- Possibly the most significant change regarding landscaping is the addition of the “Green Factor”. Essentially, the Green Factor provisions will result in an increase in the overall green space and/or environmentally-friendly improvements for new, larger commercial, industrial or special district development projects. To determine the Green Factor, a development proposal must be evaluated in terms of all the landscaping and greenspace-related elements. Broadly stated, upon application for permits for larger development projects, the number of landscaping plants (existing and proposed) and the square footage of the various greenspace areas are entered in a specific table/form for calculation purposes. This calculation will affirm that the Green Factor outcome is either adequate or not, with certain more impactful landscaping features weighted accordingly. The Green Factor provisions place an emphasis on preserving and/or creating environmentally sustainable development, with credit given for the preservation of undisturbed vegetated areas, bio-retention areas, green roofs, permeable pavement and larger landscaping areas.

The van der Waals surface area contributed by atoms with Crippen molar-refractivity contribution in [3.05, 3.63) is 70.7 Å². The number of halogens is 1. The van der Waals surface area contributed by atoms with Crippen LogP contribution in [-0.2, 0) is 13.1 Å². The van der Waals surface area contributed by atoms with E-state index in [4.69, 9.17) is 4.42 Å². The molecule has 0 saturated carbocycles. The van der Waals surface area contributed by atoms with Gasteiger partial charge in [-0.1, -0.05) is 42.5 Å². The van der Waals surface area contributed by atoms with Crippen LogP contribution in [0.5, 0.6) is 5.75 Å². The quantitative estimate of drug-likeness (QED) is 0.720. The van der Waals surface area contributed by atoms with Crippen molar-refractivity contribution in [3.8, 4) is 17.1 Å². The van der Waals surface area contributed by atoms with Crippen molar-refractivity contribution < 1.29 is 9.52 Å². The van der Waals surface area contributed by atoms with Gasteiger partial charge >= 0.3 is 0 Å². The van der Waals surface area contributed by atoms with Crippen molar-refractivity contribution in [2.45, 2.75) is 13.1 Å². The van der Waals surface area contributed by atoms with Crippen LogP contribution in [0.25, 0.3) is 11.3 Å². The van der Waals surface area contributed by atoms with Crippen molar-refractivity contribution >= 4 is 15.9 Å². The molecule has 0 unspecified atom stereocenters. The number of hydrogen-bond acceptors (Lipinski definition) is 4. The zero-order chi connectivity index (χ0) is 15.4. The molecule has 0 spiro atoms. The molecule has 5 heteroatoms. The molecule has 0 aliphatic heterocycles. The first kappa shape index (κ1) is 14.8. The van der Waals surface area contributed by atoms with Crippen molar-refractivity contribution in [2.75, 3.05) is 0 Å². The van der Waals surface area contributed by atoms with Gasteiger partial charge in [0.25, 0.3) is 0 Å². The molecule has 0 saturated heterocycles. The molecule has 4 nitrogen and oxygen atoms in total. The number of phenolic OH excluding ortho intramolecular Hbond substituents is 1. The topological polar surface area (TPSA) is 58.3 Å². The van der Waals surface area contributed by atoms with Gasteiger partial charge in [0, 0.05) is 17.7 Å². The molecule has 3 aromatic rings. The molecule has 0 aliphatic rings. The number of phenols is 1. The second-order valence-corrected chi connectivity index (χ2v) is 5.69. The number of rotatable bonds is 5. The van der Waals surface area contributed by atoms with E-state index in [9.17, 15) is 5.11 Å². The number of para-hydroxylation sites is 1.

- The new ordinance sets specific light level standards for various uses. Minimum permissible light levels are established for property entrances, walkways and parking areas, while maximum permissible lighting levels are established for walkways, parking areas, property boundaries, and at the street right-of-way lines. Lighting threshold minimums and maximums, to be measured in foot-candles, are established for residential uses, certain commercial uses (such as automobile fueling, liquor stores, grocery stores, and restaurants), and mixed use developments.
- To address light pollution concerns, brighter sources of light require full cutoff shields to prevent light from emitting skyward.
- The new ordinance recognizes solar, geothermal and wind energy facilities as accessory uses.
- Solar and geothermal energy facilities are allowed in all zoning districts.
- Wind energy facilities are allowed in the D-A District, the multi-family districts, heavier commercial districts, and all industrial districts.
- The new ordinance requires a formal platting process for essentially all subdivisions of land where developable lots are created in most zoning districts, except the University Quarter-One, Hospital District-One, and Park District-One classifications. Previously, only the residential districts required formal platting for the establishment of new developable lots.